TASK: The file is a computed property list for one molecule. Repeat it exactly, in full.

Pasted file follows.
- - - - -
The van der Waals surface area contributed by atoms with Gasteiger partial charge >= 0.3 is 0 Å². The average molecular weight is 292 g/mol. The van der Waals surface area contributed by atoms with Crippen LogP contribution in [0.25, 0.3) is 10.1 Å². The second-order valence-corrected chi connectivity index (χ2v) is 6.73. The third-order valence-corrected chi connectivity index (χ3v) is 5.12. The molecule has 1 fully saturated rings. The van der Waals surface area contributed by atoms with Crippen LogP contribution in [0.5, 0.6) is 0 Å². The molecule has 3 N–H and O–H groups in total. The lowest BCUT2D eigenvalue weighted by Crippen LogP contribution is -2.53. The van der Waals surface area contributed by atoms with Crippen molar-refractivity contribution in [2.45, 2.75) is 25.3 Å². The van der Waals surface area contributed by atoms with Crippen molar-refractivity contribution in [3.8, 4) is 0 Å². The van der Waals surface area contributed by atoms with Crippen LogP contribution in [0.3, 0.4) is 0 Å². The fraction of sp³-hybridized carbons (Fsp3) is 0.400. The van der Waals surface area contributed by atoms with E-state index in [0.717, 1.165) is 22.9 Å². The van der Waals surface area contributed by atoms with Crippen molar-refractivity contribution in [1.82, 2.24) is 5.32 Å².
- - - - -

The van der Waals surface area contributed by atoms with Gasteiger partial charge >= 0.3 is 0 Å². The average molecular weight is 292 g/mol. The van der Waals surface area contributed by atoms with Crippen LogP contribution in [0.25, 0.3) is 10.1 Å². The second-order valence-corrected chi connectivity index (χ2v) is 6.73. The third-order valence-corrected chi connectivity index (χ3v) is 5.12. The molecule has 1 fully saturated rings. The van der Waals surface area contributed by atoms with Crippen LogP contribution in [0.5, 0.6) is 0 Å². The molecule has 3 N–H and O–H groups in total. The lowest BCUT2D eigenvalue weighted by Crippen LogP contribution is -2.53. The van der Waals surface area contributed by atoms with Crippen molar-refractivity contribution in [2.45, 2.75) is 25.3 Å². The van der Waals surface area contributed by atoms with Crippen molar-refractivity contribution in [3.8, 4) is 0 Å². The van der Waals surface area contributed by atoms with Crippen LogP contribution in [0.3, 0.4) is 0 Å². The fraction of sp³-hybridized carbons (Fsp3) is 0.400. The van der Waals surface area contributed by atoms with E-state index in [0.717, 1.165) is 22.9 Å². The van der Waals surface area contributed by atoms with Crippen molar-refractivity contribution in [1.82, 2.24) is 5.32 Å².